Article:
Why India must retaliate against UK £3,000 visa bond

The Indian government will be failing in its duty if it does not give a befitting response to the United Kingdom’s whimsical policy of introducing a controversial new visa bond scheme that would force visitors from "high risk" countries such as India to pay £3,000 (Rs 2.7 lakh at today’s foreign exchange rates) for a six-month visa, which they will forfeit if they overstay in that country.

What should come as a rude shock to New Delhi is the fact the UK has clubbed India with countries like Nigeria, Ghana, Pakistan, Bangladesh and Sri Lanka in the latest policy decision which will come into effect from November 2013.

While coming up with this latest legislation, the UK has pointed out that Australia and New Zealand apply similar amounts between 5000 and 15,000 Australian dollars (£3000-£9000) and 5,000 and 10,000 NZ dollars (£2500 - £5000). It has also pointed out that Australia and New Zealand have similar schemes where financial bonds are applied to visitors in order to mitigate the risk of them overstaying their visa.

Surprisingly, there has been no reaction from the Indian government to the latest fiat from London, which is draconian and discriminatory and harks back to the times when the UK used to be the colonial master of India.

The Indian government, particularly the Ministry of External Affairs, needs to urgently get its act together and give a befitting response to the latest policy decision of the UK which unabashedly puts India in the “high risk” category of illegal immigrants. Unfortunately, New Delhi has kept mum to the latest provocation from the UK saying that it was part of the country’s attempts to set its own house in order on visa issues.

 Why India must retaliate against UK £3,000 visa bond

The Indian government should take up the issue with the UK. Reuters

This is double whammy for New Delhi, particularly after the shabby treatment being given to the Indians by the Obama administration as well – another Western country and an ally of the UK in most matters. This concern was duly conveyed to the US Secretary of State John Kerry as he confabulated with his Indian counterpart Salman Khurshid and met Prime Minister Manmohan Singh earlier today.

The latest London missive should rock the India-UK bilateral relationship. If it hasn't, the Government of India and the MEA owe an explanation to the people of India why. It also calls for a thorough review of the India-UK bilateral relations.

It is strange and shocking that the UK has taken such an extreme step even though the two countries have been having a “strategic partnership” since 2004. Obviously, the question is how come the two sides can continue to have a so-called strategic partnership when the UK is heaping this humiliation on India.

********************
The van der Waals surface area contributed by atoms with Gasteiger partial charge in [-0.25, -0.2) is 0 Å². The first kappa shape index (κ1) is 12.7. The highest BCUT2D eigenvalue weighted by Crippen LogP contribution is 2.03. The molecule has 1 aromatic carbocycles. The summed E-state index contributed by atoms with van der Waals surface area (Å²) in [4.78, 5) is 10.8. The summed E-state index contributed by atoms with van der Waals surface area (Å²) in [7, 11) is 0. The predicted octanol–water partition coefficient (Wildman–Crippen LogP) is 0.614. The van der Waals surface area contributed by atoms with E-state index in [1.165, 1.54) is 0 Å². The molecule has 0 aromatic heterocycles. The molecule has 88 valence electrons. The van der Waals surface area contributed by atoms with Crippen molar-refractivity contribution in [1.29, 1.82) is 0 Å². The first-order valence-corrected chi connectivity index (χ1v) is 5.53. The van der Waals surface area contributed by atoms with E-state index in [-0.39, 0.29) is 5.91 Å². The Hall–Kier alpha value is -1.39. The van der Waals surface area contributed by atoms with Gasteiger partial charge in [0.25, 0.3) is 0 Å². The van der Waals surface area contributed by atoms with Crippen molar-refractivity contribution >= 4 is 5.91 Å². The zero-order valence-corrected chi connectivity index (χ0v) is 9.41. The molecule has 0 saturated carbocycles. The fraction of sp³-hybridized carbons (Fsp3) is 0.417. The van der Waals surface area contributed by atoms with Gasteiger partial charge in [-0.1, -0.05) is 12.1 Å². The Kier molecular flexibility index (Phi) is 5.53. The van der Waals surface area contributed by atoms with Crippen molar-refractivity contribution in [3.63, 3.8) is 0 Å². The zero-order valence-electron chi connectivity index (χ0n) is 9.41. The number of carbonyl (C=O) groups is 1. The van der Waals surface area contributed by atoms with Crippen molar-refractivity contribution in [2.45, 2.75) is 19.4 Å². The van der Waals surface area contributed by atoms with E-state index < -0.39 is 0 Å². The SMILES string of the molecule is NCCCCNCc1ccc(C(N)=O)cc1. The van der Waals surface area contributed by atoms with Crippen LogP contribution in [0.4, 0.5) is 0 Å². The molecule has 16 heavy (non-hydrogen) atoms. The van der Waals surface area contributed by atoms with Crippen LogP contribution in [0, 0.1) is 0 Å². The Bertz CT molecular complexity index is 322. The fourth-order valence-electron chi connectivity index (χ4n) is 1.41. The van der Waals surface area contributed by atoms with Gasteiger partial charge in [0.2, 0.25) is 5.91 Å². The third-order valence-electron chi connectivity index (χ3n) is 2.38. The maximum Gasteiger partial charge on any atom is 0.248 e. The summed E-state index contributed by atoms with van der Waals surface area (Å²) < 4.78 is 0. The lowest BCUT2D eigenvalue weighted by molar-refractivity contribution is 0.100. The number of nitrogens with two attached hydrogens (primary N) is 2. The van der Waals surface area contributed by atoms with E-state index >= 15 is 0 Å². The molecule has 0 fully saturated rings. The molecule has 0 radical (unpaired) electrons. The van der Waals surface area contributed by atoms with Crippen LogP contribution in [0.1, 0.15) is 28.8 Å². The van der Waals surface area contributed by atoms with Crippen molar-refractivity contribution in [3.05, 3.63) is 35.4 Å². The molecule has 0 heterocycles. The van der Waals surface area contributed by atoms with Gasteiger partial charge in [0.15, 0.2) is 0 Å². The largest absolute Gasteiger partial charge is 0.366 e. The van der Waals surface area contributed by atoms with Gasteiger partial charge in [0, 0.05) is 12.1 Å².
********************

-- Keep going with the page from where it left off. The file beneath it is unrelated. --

The questions that arise from this development can be summed up as below:

1. Did the UK consult India before taking such a step even if it was convinced in its wisdom to bracket India with such “high-risk” nations as Ghana, Nigeria, Pakistan, Bangladesh and Sri Lanka?

2. Presuming that the answer to the question is in the negative (and it is the MEA call), what is the Indian government’s response?

3. Will the Indian government show guts to come up with reciprocal measures to put the English in their place? After all, isn't international diplomacy all about reciprocity?

4. Does the Government of India have any plans to fight this draconian policy decision tooth and nail or will it just ignore the development, indicating a meek surrender?

Since no Indian response has come about, this writer is constrained to ask the following questions to the government of British Prime Minister David Cameron:

1.      Has the British government forgotten the fact that India is the fifth largest investor in UK and there are around 700 Indian companies in the UK, of which Tata is the largest private sector employer in the UK?

2.      Is there any other country in the UK that has such an overwhelming presence  in all spheres? Is it not a fact that of Britain’s population of 63.2 million, the population of Indian origin is estimated to be around 1.8 - 2 million and the present Parliament of UK has 8 Indian-origin MPs and 24 Indian-origin Lords, apart from over 180 Indian-origin Councillors elected to Councils across UK?

3.      Is it not a fact that over half a million Indians visit the UK as tourists every year and some four lakh UK tourists visit India every year – a figure which is not too short of the number of Indian tourists to the UK? How would London feel if New Delhi were to slap similar measures on the UK visitors?

But then reciprocity is one feature that is invoked among the equals. If India does not come out with a befitting response to the latest British provocation in the name of its immigration laws, it has no right to call itself an emerging power, leave alone an emerging superpower.

Most importantly, the latest red rag from the UK should be enough for India to pull itself out of the current India-European Union talks on a Free Trade Agreement (FTA) that is already roiled in too many controversies.

But the million pound question is whether the UPA government will have the necessary political will and courage to take on the UK, supposedly India’s “strategic partner”?

*The writer is a Firstpost columnist and a strategic analyst who can be reached at bhootnath004@yahoo.com.

Updated Date: Jun 25, 2013 12:35:20 IST